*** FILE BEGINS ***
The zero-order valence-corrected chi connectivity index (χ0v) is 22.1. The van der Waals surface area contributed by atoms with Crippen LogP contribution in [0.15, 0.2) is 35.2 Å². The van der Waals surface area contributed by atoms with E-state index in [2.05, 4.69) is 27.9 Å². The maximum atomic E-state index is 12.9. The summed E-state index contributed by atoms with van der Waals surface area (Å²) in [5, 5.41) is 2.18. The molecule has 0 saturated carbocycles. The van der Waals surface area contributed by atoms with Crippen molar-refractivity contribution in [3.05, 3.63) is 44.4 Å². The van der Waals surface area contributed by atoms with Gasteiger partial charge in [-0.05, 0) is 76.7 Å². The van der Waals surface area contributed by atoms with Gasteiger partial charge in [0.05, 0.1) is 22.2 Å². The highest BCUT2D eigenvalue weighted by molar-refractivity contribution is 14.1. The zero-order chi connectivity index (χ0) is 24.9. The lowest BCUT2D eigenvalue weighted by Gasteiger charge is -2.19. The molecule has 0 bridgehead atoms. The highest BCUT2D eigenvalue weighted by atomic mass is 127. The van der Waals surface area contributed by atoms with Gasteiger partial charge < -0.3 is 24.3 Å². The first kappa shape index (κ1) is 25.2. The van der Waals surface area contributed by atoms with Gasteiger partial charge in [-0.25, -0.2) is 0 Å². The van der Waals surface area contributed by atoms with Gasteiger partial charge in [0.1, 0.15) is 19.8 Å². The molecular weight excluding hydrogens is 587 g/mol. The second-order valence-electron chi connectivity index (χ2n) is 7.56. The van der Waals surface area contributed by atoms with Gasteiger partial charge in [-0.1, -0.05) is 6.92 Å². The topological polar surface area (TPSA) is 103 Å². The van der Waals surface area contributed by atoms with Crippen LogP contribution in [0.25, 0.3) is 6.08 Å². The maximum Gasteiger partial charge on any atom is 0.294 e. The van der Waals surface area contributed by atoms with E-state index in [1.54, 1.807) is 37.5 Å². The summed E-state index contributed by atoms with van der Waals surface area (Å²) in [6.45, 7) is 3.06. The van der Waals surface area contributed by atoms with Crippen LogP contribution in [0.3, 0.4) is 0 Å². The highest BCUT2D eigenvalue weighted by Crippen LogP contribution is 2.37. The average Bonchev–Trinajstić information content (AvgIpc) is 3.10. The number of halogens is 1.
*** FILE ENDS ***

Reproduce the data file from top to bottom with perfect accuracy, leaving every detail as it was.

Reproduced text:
The zero-order valence-corrected chi connectivity index (χ0v) is 22.1. The van der Waals surface area contributed by atoms with Crippen LogP contribution in [0.15, 0.2) is 35.2 Å². The van der Waals surface area contributed by atoms with E-state index in [2.05, 4.69) is 27.9 Å². The maximum atomic E-state index is 12.9. The summed E-state index contributed by atoms with van der Waals surface area (Å²) in [5, 5.41) is 2.18. The molecule has 0 saturated carbocycles. The van der Waals surface area contributed by atoms with Crippen molar-refractivity contribution in [3.05, 3.63) is 44.4 Å². The van der Waals surface area contributed by atoms with Gasteiger partial charge in [-0.05, 0) is 76.7 Å². The van der Waals surface area contributed by atoms with Gasteiger partial charge in [0.05, 0.1) is 22.2 Å². The highest BCUT2D eigenvalue weighted by molar-refractivity contribution is 14.1. The zero-order chi connectivity index (χ0) is 24.9. The lowest BCUT2D eigenvalue weighted by Gasteiger charge is -2.19. The molecule has 0 bridgehead atoms. The highest BCUT2D eigenvalue weighted by atomic mass is 127. The van der Waals surface area contributed by atoms with Gasteiger partial charge < -0.3 is 24.3 Å². The first kappa shape index (κ1) is 25.2. The van der Waals surface area contributed by atoms with Gasteiger partial charge in [-0.25, -0.2) is 0 Å². The van der Waals surface area contributed by atoms with Gasteiger partial charge in [0.1, 0.15) is 19.8 Å². The molecular weight excluding hydrogens is 587 g/mol. The second-order valence-electron chi connectivity index (χ2n) is 7.56. The van der Waals surface area contributed by atoms with Gasteiger partial charge in [-0.1, -0.05) is 6.92 Å². The topological polar surface area (TPSA) is 103 Å². The van der Waals surface area contributed by atoms with Crippen LogP contribution in [0.25, 0.3) is 6.08 Å². The maximum Gasteiger partial charge on any atom is 0.294 e. The van der Waals surface area contributed by atoms with E-state index in [1.54, 1.807) is 37.5 Å². The summed E-state index contributed by atoms with van der Waals surface area (Å²) in [6.45, 7) is 3.06. The van der Waals surface area contributed by atoms with Crippen LogP contribution in [0.3, 0.4) is 0 Å². The highest BCUT2D eigenvalue weighted by Crippen LogP contribution is 2.37. The average Bonchev–Trinajstić information content (AvgIpc) is 3.10. The number of halogens is 1.